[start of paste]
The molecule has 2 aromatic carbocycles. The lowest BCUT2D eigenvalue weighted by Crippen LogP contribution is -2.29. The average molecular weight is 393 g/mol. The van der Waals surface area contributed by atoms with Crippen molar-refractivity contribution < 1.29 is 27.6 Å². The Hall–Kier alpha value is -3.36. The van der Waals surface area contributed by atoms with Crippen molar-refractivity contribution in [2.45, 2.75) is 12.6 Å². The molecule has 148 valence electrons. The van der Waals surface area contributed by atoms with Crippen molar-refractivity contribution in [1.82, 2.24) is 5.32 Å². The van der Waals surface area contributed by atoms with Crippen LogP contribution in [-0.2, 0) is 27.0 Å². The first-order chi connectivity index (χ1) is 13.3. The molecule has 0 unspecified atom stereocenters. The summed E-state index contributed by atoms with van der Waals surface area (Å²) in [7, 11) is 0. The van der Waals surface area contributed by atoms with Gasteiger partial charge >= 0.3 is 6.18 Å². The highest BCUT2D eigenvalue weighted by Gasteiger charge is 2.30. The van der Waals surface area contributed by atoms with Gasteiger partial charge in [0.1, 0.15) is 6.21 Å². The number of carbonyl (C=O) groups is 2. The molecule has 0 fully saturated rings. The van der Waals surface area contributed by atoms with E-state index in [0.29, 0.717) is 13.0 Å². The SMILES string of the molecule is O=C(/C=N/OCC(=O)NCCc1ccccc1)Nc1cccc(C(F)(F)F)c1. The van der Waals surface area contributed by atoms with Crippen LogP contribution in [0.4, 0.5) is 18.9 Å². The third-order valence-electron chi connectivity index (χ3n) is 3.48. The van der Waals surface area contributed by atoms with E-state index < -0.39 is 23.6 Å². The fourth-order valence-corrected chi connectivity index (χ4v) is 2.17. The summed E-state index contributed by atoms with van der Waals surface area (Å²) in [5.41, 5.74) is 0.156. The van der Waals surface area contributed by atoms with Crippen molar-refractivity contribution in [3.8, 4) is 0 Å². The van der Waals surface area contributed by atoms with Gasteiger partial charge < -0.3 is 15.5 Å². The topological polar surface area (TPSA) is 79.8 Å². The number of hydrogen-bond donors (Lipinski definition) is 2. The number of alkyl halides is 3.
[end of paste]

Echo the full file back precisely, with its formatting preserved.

The molecule has 2 aromatic carbocycles. The lowest BCUT2D eigenvalue weighted by Crippen LogP contribution is -2.29. The average molecular weight is 393 g/mol. The van der Waals surface area contributed by atoms with Crippen molar-refractivity contribution < 1.29 is 27.6 Å². The Hall–Kier alpha value is -3.36. The van der Waals surface area contributed by atoms with Crippen molar-refractivity contribution in [2.45, 2.75) is 12.6 Å². The molecule has 148 valence electrons. The van der Waals surface area contributed by atoms with Crippen molar-refractivity contribution in [1.82, 2.24) is 5.32 Å². The van der Waals surface area contributed by atoms with Crippen LogP contribution in [-0.2, 0) is 27.0 Å². The first-order chi connectivity index (χ1) is 13.3. The molecule has 0 unspecified atom stereocenters. The summed E-state index contributed by atoms with van der Waals surface area (Å²) in [7, 11) is 0. The van der Waals surface area contributed by atoms with Gasteiger partial charge >= 0.3 is 6.18 Å². The highest BCUT2D eigenvalue weighted by Gasteiger charge is 2.30. The van der Waals surface area contributed by atoms with Gasteiger partial charge in [0.1, 0.15) is 6.21 Å². The number of carbonyl (C=O) groups is 2. The molecule has 0 fully saturated rings. The van der Waals surface area contributed by atoms with E-state index in [0.29, 0.717) is 13.0 Å². The SMILES string of the molecule is O=C(/C=N/OCC(=O)NCCc1ccccc1)Nc1cccc(C(F)(F)F)c1. The van der Waals surface area contributed by atoms with Crippen LogP contribution in [0.4, 0.5) is 18.9 Å². The third-order valence-electron chi connectivity index (χ3n) is 3.48. The van der Waals surface area contributed by atoms with E-state index < -0.39 is 23.6 Å². The fourth-order valence-corrected chi connectivity index (χ4v) is 2.17. The summed E-state index contributed by atoms with van der Waals surface area (Å²) in [5.41, 5.74) is 0.156. The van der Waals surface area contributed by atoms with Crippen molar-refractivity contribution in [3.8, 4) is 0 Å². The van der Waals surface area contributed by atoms with Gasteiger partial charge < -0.3 is 15.5 Å². The topological polar surface area (TPSA) is 79.8 Å². The number of hydrogen-bond donors (Lipinski definition) is 2. The number of alkyl halides is 3.